the main processing loop by triggering unexpected cache coherency events.The cache coherency event is necessary as any non-DPDK software processing the slow path must run on a different core - one not allocated to DPDK needs. In order to hand-off the packet to that core, its view of the system memory containing the packet must be brought up-to-date with what is being seen by the core(s) running the DPDK based software stack.
That is a design problem not present in an ASIC or NPU based system. There, punting to "slow path" on the same platform does not result in collateral damage to the path itself (up to a point). This effect is specific to modern generic CPU implementations (especially on multi-socket systems). Similarly, you do not have this issue in a simple SMP environment running on simplistic RISC cores with uniform memory and little or no per-core cache such as used in older network hardware.
How Bad Can It Possibly Be.
Well, how bad can it possibly be?
. Cache coherency, especially on large NUMA systems like the ones typically used for virtualization can be very ugly. In a worst case scenario you can have cores going offline and even the whole machine going down on unhandled NMAs. The bigger the system, the easier it is to trigger that. It is not difficult to write a test case to trigger cascaded core death on a multi-socket Xeon in less then 30 seconds. All it takes is mmapping a file and reading/writing to it from multiple threads residing on cores belonging to different sockets.
While you are not likely to see that if you just punt packets out of a processing queue, you will see performance issues. Each punt will cost and it will decrease the performance of the main packet processing path. As a result, if you have a simple application with little or no punts and all processing in the run-to-completion comfort zone, it will rock with DPDK (or analogues). If you design a system using an old router OS blueprint (fast path + punt) and DPDK with all components residing on the same machine, the performance will tank. It is a intrinsic property of general purpose computing, especially on large systems with multiple sockets.
System Design Workarounds
It may seem counterintuitive, but punting packets to a different system over the network may actually be lower cost than trying to make DPDK and another piece of software coexist on the same hardware. You still handle everything in a tight loop, there is no cache coherence penalties, there are no interruptions. Similarly, DPDK (and other run-to-completion) systems make for extremely antisocial neighbours in virtualization environments. They do not like their precious cache coherency being disturbed and they do not like to share resources. One or more DPDK (or other run-to-completion) based systems assigned to different cores can happily share a platform. Sharing with general purpose computing such as a policy engine or a controller is definitely a bad idea.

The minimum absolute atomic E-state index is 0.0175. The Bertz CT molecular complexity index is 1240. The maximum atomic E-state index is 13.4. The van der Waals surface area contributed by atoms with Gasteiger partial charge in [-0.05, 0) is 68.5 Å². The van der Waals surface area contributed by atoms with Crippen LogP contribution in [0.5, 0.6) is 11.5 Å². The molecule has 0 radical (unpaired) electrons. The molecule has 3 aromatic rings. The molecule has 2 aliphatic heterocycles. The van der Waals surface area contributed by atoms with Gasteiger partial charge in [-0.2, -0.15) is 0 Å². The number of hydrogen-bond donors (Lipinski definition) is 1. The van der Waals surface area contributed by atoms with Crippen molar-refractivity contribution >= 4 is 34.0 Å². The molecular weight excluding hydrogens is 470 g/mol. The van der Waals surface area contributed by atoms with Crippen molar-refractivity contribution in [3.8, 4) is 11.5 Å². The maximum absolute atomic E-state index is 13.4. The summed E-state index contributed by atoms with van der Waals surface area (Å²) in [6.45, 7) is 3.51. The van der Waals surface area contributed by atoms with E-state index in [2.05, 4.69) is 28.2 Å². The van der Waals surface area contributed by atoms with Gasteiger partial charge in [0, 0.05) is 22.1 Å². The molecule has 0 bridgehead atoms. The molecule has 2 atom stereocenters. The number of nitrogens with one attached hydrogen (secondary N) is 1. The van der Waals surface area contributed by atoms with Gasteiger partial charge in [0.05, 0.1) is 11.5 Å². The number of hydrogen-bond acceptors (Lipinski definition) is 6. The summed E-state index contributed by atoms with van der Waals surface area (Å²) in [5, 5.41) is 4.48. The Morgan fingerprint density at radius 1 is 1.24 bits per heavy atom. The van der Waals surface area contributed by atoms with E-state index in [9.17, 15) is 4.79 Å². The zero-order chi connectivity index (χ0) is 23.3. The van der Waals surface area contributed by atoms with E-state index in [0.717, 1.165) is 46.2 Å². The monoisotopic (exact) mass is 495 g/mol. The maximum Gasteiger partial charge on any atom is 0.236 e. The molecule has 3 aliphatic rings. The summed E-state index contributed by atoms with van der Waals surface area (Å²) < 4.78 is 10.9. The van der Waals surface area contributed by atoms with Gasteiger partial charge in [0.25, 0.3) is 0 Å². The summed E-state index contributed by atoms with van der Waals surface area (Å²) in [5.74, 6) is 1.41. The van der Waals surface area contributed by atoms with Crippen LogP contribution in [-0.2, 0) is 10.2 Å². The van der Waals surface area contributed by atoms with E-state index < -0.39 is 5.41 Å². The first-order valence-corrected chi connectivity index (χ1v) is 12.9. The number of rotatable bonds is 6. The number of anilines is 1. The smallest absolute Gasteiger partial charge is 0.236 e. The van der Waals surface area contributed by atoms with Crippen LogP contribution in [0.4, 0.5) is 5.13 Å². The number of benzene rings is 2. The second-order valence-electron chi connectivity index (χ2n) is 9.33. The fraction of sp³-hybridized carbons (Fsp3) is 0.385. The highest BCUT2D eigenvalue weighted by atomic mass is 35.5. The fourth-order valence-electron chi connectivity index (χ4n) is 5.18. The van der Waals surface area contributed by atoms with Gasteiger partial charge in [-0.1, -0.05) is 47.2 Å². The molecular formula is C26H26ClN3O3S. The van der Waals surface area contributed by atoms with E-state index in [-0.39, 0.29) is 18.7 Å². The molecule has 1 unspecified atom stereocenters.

Punting performance is not the only problem when building high performance network processing systems using general purpose components. There is an even bigger one - it is how to merry the zero copy obsession found in packet processing dedicated frameworks (like DPDK) with real system needs. In fact, it is big enough to warrant an article of its own
All in all, there is nothing virtual about any piece of software which involves DPDK or other frameworks which use run-to-completion coupled to a poll loop. In order to perform they needs very specific resource assignments which are different from the ones used in general purpose virtual computing. When used correctly, they can provide cost effective solutions for a wide variety of problems. They are definitely not the answer to all of the world's ills. They do not have anything like the flexibility of true general purpose computing. They require orders of magnitude more power and floor space than a true hardware solution. There is however a significant middle ground between even low cost ASIC and NPU hardware and general purpose software. They fit nicely there and should be used there. Trying to push them out of this comfort zone is frankly counterproductive.
Unfortunately, we see Intel marketing trying to do it all the time, it is what it is - marketing. Same as 10 years ago - you ask a question, you always get one answer. Then it was NPU. Today it is DPDK, regardless of is the answer right or wrong. When is it right and when is it wrong - I will cover it in a in a different article
- 16 Jan 2017